In a statement released on February 10 – the eve of the shaky coalition’s first anniversary – Amnesty International said the government’s failure to bring to book human rights violators was “the culture of impunity that still threatens stability in the country”.
The organisation’s Africa Director Erwin van der Borght said delayed reforms have the situation in Zimbabwe fragile “as perpetrators continue to escape justice and are instead effectively given the all clear to continue violating human rights”.
“The Attorney General’s office, police and army have been left to freely violate human rights in pursuit of a political agenda,” said van der Borght.
Topping the list of rights violators are Zanu PF supporters, who have embarked on “ceaseless intimidation” of opposition supporters and rights activists in the rural areas.
“The government must end the incessant harassment of human rights activists and take steps to seriously protect rights to freedom of expression, association and peaceful assembly,” said Erwin van der Borght. “The onus is on President Mugabe and ZANU-PF to ensure that key institutions under their control are reformed to end the culture of impunity that still threatens stability in the country.”
Over the last few weeks, there have been reports of Zanu PF supporters harassing villagers who are perceived to be against the heavily criticized Kariba draft constitution, particularly in Mashonaland Central and Mashonaland East provinces.
The harassment is being done in similar fashion as in the run up to the June 2008 presidential election run-off, where hundreds of opposition supporters and rights activists were killed by Zanu PF militia, with the assistance of state security agents.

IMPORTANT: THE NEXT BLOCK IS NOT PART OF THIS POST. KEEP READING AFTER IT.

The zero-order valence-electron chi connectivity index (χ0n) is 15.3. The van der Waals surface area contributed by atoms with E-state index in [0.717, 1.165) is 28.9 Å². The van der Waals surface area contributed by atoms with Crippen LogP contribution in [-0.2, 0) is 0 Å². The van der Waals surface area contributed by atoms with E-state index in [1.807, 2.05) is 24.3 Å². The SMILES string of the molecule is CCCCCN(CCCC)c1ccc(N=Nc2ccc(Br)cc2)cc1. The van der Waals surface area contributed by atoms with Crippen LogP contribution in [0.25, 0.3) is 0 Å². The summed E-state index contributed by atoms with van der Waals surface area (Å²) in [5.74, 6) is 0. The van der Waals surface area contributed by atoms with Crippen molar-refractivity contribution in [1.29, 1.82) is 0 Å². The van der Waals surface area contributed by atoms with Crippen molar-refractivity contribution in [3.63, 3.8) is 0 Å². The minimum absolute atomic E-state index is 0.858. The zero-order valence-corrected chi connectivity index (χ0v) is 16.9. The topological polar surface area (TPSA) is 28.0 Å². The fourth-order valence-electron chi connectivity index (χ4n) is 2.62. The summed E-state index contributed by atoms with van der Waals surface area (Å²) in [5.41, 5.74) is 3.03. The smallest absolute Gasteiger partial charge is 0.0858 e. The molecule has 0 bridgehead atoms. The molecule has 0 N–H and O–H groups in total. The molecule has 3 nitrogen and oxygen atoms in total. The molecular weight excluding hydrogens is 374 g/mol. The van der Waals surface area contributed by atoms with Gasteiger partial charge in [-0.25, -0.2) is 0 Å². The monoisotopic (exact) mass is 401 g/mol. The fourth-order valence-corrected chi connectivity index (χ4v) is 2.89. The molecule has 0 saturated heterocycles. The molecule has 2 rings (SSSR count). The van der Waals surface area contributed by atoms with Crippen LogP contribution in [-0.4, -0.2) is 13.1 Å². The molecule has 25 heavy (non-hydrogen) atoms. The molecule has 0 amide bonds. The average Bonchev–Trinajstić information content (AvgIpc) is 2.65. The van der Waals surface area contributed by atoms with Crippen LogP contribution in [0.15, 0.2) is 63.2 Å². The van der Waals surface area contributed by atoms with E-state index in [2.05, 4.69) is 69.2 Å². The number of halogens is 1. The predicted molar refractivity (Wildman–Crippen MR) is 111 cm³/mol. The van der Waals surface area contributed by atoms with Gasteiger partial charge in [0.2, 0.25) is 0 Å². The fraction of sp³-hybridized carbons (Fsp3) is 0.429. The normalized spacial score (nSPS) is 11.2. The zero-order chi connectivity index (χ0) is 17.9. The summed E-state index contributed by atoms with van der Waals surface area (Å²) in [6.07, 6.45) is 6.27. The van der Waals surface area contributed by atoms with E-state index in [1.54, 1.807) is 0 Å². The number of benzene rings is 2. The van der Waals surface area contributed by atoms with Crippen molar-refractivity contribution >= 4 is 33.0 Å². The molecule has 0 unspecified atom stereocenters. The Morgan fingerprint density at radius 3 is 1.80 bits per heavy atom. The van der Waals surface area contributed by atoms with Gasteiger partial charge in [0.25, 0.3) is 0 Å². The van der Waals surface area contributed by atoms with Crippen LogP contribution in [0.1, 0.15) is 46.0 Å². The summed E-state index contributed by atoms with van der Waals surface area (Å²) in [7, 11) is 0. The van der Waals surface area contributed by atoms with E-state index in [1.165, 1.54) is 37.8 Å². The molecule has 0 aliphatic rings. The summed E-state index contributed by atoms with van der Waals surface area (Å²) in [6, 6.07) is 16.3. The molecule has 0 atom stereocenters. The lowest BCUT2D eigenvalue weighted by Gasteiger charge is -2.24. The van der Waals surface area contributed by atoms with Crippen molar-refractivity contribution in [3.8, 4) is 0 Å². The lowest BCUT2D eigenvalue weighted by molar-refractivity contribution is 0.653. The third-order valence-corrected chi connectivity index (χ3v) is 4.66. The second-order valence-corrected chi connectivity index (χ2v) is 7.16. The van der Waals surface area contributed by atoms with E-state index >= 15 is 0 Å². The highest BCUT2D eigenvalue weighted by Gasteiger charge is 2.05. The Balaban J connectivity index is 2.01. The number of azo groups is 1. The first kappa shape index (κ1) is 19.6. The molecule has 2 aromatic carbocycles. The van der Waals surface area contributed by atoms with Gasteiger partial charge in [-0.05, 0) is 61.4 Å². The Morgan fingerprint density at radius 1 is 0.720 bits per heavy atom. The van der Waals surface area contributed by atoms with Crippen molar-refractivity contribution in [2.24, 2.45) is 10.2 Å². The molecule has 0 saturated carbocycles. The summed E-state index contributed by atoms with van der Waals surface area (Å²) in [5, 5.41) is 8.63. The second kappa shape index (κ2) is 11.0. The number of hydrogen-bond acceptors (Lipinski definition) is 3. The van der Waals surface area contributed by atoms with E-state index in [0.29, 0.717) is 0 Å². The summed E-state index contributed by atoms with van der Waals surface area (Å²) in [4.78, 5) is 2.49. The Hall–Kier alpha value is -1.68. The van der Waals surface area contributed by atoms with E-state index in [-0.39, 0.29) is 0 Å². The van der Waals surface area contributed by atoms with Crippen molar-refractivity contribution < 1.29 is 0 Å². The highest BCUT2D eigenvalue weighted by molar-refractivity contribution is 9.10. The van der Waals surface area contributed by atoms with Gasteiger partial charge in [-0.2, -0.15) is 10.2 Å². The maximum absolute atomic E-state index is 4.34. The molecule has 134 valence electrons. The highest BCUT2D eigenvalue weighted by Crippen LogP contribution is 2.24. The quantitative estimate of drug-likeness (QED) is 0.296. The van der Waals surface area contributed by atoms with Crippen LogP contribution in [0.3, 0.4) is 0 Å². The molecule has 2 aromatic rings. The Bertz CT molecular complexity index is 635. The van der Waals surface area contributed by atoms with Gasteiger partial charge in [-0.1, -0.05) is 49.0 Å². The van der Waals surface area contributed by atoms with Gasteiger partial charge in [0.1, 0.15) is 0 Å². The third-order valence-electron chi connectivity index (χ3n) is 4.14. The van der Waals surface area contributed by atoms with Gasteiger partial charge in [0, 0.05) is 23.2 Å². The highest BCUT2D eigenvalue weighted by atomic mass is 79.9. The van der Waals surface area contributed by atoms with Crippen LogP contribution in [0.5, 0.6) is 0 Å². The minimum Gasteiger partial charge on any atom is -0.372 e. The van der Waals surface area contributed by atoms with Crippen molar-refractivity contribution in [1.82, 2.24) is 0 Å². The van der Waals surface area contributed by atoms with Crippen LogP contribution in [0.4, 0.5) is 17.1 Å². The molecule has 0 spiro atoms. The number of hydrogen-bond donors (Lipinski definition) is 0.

“These are early warning signs that the situation could deteriorate if no urgent measures are taken to stop state security agents from carrying out violent political campaigns,” said van der Borght, adding that there was need to investigate rights violations in the run-up to the presidential run-off.
But the government has shown reluctance to carry out any investigation, opting for a programme of National Healing instead.
“Zimbabwean state bodies are riddled with human rights abusers that in many cases carry out violations with impunity. Without genuine reform of institutions this abuse is very likely to persist,” said Erwin van der Borght.
In 2008, Jestina Mukoko and a number of other prominent rights defenders were abducted and charged with trumped up charges of terrorism and insurgency. Although they were released, they continue to be intimidated, with some of them – Emmanuel Chinanzvavana and Funny Tembo – being held by the police on what they say are trumped up suspicions that they kidnapped and murdered a ZANU PF councillor, Lancelot Zvirongwe.